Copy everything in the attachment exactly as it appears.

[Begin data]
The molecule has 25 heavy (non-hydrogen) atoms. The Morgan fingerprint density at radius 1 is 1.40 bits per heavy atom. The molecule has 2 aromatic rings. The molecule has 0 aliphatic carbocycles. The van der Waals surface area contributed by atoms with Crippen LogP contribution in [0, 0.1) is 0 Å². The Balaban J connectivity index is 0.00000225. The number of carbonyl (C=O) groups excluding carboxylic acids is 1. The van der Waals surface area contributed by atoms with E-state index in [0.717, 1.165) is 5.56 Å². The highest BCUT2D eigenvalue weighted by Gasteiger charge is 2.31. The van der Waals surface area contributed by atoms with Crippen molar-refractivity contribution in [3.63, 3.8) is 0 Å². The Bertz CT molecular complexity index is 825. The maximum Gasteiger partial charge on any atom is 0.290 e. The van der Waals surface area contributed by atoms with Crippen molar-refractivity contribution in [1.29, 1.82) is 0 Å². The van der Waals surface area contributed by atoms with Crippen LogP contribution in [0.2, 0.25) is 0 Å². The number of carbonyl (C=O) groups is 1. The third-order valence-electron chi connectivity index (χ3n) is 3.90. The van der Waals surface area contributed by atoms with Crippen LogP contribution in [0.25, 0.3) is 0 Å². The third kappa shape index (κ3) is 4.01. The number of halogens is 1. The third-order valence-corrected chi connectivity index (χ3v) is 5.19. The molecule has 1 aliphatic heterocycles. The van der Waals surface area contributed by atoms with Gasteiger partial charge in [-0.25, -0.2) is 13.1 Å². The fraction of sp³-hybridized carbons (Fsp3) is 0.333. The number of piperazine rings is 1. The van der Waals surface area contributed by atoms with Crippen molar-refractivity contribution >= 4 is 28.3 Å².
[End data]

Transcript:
The molecule has 25 heavy (non-hydrogen) atoms. The Morgan fingerprint density at radius 1 is 1.40 bits per heavy atom. The molecule has 2 aromatic rings. The molecule has 0 aliphatic carbocycles. The van der Waals surface area contributed by atoms with Crippen LogP contribution in [0, 0.1) is 0 Å². The Balaban J connectivity index is 0.00000225. The number of carbonyl (C=O) groups excluding carboxylic acids is 1. The van der Waals surface area contributed by atoms with E-state index in [0.717, 1.165) is 5.56 Å². The highest BCUT2D eigenvalue weighted by Gasteiger charge is 2.31. The van der Waals surface area contributed by atoms with Crippen molar-refractivity contribution in [3.63, 3.8) is 0 Å². The Bertz CT molecular complexity index is 825. The maximum Gasteiger partial charge on any atom is 0.290 e. The van der Waals surface area contributed by atoms with Crippen molar-refractivity contribution in [1.29, 1.82) is 0 Å². The van der Waals surface area contributed by atoms with Crippen LogP contribution in [0.2, 0.25) is 0 Å². The number of carbonyl (C=O) groups is 1. The third-order valence-electron chi connectivity index (χ3n) is 3.90. The van der Waals surface area contributed by atoms with Crippen LogP contribution in [0.25, 0.3) is 0 Å². The third kappa shape index (κ3) is 4.01. The number of halogens is 1. The third-order valence-corrected chi connectivity index (χ3v) is 5.19. The molecule has 1 aliphatic heterocycles. The van der Waals surface area contributed by atoms with Gasteiger partial charge in [-0.25, -0.2) is 13.1 Å². The fraction of sp³-hybridized carbons (Fsp3) is 0.333. The number of piperazine rings is 1. The van der Waals surface area contributed by atoms with Crippen molar-refractivity contribution >= 4 is 28.3 Å².